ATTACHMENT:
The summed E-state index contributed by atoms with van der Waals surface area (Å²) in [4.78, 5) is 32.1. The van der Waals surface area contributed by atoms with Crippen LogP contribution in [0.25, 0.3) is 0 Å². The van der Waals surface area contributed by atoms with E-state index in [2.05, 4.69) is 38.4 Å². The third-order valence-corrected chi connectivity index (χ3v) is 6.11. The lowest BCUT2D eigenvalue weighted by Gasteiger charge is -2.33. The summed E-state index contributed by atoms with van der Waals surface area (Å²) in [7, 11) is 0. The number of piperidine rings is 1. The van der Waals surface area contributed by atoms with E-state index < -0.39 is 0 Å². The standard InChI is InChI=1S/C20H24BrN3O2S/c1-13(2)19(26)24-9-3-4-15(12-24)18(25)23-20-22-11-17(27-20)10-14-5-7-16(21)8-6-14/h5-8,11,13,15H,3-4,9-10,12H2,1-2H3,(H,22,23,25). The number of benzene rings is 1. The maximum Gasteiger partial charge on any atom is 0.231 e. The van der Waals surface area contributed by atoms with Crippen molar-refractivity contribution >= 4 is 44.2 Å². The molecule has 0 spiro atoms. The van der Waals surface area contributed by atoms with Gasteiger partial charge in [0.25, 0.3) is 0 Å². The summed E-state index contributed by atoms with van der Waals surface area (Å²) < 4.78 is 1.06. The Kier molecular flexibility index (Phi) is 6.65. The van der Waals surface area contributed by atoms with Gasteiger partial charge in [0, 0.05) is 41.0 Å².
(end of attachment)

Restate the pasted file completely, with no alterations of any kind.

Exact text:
The summed E-state index contributed by atoms with van der Waals surface area (Å²) in [4.78, 5) is 32.1. The van der Waals surface area contributed by atoms with Crippen LogP contribution in [0.25, 0.3) is 0 Å². The van der Waals surface area contributed by atoms with E-state index in [2.05, 4.69) is 38.4 Å². The third-order valence-corrected chi connectivity index (χ3v) is 6.11. The lowest BCUT2D eigenvalue weighted by Gasteiger charge is -2.33. The summed E-state index contributed by atoms with van der Waals surface area (Å²) in [7, 11) is 0. The number of piperidine rings is 1. The van der Waals surface area contributed by atoms with E-state index < -0.39 is 0 Å². The standard InChI is InChI=1S/C20H24BrN3O2S/c1-13(2)19(26)24-9-3-4-15(12-24)18(25)23-20-22-11-17(27-20)10-14-5-7-16(21)8-6-14/h5-8,11,13,15H,3-4,9-10,12H2,1-2H3,(H,22,23,25). The number of benzene rings is 1. The maximum Gasteiger partial charge on any atom is 0.231 e. The van der Waals surface area contributed by atoms with Crippen molar-refractivity contribution >= 4 is 44.2 Å². The molecule has 0 spiro atoms. The van der Waals surface area contributed by atoms with Gasteiger partial charge in [0.25, 0.3) is 0 Å². The summed E-state index contributed by atoms with van der Waals surface area (Å²) < 4.78 is 1.06. The Kier molecular flexibility index (Phi) is 6.65. The van der Waals surface area contributed by atoms with Gasteiger partial charge in [0, 0.05) is 41.0 Å².